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Complement is activated in progressive multiple sclerosis cortical grey matter lesions
Journal of Neuroinflammation volume 13, Article number: 161 (2016)
The symptoms of multiple sclerosis (MS) are caused by damage to myelin and nerve cells in the brain and spinal cord. Inflammation is tightly linked with neurodegeneration, and it is the accumulation of neurodegeneration that underlies increasing neurological disability in progressive MS. Determining pathological mechanisms at play in MS grey matter is therefore a key to our understanding of disease progression.
We analysed complement expression and activation by immunocytochemistry and in situ hybridisation in frozen or formalin-fixed paraffin-embedded post-mortem tissue blocks from 22 progressive MS cases and made comparisons to inflammatory central nervous system disease and non-neurological disease controls.
Expression of the transcript for C1qA was noted in neurons and the activation fragment and opsonin C3b-labelled neurons and glia in the MS cortical and deep grey matter. The density of immunostained cells positive for the classical complement pathway protein C1q and the alternative complement pathway activation fragment Bb was significantly increased in cortical grey matter lesions in comparison to control grey matter. The number of cells immunostained for the membrane attack complex was elevated in cortical lesions, indicating complement activation to completion. The numbers of classical (C1-inhibitor) and alternative (factor H) pathway regulator-positive cells were unchanged between MS and controls, whilst complement anaphylatoxin receptor-bearing microglia in the MS cortex were found closely apposed to cortical neurons. Complement immunopositive neurons displayed an altered nuclear morphology, indicative of cell stress/damage, supporting our finding of significant neurodegeneration in cortical grey matter lesions.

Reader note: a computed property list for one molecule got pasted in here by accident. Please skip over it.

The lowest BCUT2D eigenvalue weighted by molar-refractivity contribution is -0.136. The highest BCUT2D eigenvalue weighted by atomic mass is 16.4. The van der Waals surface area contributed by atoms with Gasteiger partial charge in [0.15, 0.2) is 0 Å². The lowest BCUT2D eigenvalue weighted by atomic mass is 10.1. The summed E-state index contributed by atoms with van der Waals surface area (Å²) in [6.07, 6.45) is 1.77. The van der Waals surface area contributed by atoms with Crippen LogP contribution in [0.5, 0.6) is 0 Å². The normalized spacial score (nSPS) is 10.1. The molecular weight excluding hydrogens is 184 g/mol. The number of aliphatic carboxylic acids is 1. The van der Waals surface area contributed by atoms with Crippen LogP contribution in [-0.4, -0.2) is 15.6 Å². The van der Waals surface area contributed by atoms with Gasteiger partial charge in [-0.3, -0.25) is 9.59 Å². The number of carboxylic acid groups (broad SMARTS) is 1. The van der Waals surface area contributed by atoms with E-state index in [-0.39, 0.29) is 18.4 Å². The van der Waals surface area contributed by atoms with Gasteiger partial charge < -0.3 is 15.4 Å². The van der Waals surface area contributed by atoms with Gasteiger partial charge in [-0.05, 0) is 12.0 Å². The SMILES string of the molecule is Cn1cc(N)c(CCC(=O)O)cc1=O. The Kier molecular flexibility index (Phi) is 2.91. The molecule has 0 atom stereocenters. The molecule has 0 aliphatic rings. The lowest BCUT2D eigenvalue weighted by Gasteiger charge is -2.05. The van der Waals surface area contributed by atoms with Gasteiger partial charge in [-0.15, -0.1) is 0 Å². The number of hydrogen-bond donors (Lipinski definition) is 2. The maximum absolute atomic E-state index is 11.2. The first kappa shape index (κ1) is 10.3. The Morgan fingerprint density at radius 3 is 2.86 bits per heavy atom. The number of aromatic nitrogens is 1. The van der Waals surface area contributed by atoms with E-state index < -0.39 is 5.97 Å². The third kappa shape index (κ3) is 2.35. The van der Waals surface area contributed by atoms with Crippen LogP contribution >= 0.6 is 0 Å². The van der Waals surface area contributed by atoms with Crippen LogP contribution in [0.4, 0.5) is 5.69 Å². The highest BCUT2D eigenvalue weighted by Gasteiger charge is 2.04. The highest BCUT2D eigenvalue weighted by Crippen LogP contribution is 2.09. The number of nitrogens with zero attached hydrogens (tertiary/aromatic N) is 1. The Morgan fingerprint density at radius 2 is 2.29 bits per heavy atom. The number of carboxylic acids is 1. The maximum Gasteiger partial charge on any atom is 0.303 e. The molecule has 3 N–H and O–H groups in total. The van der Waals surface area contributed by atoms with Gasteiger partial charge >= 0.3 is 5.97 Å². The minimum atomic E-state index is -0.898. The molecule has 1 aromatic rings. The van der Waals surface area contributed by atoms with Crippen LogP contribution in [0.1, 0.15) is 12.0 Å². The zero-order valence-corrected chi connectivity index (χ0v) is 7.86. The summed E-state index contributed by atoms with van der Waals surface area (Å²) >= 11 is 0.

Complement is activated in the MS cortical grey matter lesions in areas of elevated numbers of complement receptor-positive microglia and suggests that complement over-activation may contribute to the worsening pathology that underlies the irreversible progression of MS.
Multiple sclerosis (MS) is an inflammatory, demyelinating and neurodegenerative disease of young adults. Damage can occur throughout the central nervous system, and the pathology of the grey matter can be extensive [1, 2]. Progressive MS, marked by increasing irreversible disability and reduced quality of life, is characterised pathologically by extensive cortical demyelination . Magnetic resonance imaging has demonstrated that an increasing number of cortical lesions, and lesions of deep grey matter, are predictive of disease course . Grey matter pathology is seen from the earliest stages, and inflammation is linked to neurodegeneration throughout the disease . There are now concerted efforts to better understand the innate and adaptive immune mechanisms that drive this pathology to identify disease relevant prognostic markers and new therapeutic opportunities.